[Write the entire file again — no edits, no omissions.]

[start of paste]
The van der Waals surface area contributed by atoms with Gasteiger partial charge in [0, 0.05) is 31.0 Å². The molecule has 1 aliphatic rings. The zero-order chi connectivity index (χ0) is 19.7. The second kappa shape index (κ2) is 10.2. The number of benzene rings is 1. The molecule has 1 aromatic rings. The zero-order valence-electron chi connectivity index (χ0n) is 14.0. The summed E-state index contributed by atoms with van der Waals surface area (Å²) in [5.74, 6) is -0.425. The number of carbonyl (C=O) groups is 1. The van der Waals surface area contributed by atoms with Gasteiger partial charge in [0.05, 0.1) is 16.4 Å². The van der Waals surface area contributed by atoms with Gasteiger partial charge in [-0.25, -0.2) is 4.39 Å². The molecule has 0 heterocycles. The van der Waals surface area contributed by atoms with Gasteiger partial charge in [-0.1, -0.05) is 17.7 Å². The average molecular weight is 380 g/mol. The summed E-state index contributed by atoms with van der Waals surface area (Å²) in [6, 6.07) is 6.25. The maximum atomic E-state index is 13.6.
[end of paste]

The van der Waals surface area contributed by atoms with Gasteiger partial charge in [0, 0.05) is 31.0 Å². The molecule has 1 aliphatic rings. The zero-order chi connectivity index (χ0) is 19.7. The second kappa shape index (κ2) is 10.2. The number of benzene rings is 1. The molecule has 1 aromatic rings. The zero-order valence-electron chi connectivity index (χ0n) is 14.0. The summed E-state index contributed by atoms with van der Waals surface area (Å²) in [5.74, 6) is -0.425. The number of carbonyl (C=O) groups is 1. The van der Waals surface area contributed by atoms with Gasteiger partial charge in [0.05, 0.1) is 16.4 Å². The van der Waals surface area contributed by atoms with Gasteiger partial charge in [-0.25, -0.2) is 4.39 Å². The molecule has 0 heterocycles. The van der Waals surface area contributed by atoms with Gasteiger partial charge in [-0.1, -0.05) is 17.7 Å². The average molecular weight is 380 g/mol. The summed E-state index contributed by atoms with van der Waals surface area (Å²) in [6, 6.07) is 6.25. The maximum atomic E-state index is 13.6.